In a recent piece, journalist Richard Nield writes about the challenges facing South Sudan's oil sector with September being the first month since independence that the government tendered just one cargo. Juba has fallen behind in transit arrears to Sudan and the cost of production has increased because of the higher transportation and security costs due to the conflict. Nield argues that it is possible that these difficulties could lessen in coming months but it ultimately depends on parties abiding to the ceasefire.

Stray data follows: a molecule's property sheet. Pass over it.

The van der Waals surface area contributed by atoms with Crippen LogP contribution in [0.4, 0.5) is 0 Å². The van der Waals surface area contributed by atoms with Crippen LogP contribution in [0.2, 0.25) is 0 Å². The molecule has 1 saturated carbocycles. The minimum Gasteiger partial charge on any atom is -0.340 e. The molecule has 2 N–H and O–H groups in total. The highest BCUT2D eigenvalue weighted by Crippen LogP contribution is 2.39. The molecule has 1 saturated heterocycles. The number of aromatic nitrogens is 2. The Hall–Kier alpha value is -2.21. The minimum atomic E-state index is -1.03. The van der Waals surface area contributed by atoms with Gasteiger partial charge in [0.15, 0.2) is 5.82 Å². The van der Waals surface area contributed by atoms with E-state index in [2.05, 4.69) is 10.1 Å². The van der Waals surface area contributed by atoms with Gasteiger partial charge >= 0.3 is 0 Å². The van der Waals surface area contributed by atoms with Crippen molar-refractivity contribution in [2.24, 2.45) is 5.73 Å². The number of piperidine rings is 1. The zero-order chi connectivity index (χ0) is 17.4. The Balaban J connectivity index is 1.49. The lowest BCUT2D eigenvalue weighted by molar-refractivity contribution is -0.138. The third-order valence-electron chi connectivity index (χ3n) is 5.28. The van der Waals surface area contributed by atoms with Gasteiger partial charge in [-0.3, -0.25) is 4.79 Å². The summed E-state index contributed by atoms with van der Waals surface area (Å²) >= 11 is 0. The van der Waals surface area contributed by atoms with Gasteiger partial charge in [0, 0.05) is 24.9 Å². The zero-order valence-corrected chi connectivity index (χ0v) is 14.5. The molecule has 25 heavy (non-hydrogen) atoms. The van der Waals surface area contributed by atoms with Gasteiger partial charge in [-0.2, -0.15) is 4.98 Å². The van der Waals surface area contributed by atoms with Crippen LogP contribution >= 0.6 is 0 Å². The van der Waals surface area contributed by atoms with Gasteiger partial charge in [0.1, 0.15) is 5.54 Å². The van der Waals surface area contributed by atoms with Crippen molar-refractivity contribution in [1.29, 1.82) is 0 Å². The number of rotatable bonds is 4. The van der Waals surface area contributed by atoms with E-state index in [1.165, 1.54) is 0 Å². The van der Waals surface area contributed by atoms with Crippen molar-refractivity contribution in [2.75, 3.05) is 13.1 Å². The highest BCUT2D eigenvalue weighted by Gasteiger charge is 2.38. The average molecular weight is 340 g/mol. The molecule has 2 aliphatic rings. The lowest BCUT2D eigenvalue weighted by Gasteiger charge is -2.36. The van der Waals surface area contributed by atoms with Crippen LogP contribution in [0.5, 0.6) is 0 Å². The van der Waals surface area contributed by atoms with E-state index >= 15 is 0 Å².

South Sudan’s oil income has been slashed by lower output, falling global prices, and an increasing production share taken by the government’s upstream joint venture partners. The treasury has fallen behind with payments due to Sudan for the use of its export infrastructure and is paying its debt by diverting greater quantities of oil to its neighbour. In 20 months the conflict has claimed tens of thousands of lives, displaced 4.6m people, and reduced oil production by up to a third and the burden of the war effort is exerting further pressure on the treasury, which is consistently overspending its military budget.
Read the entire article in Africa Energy.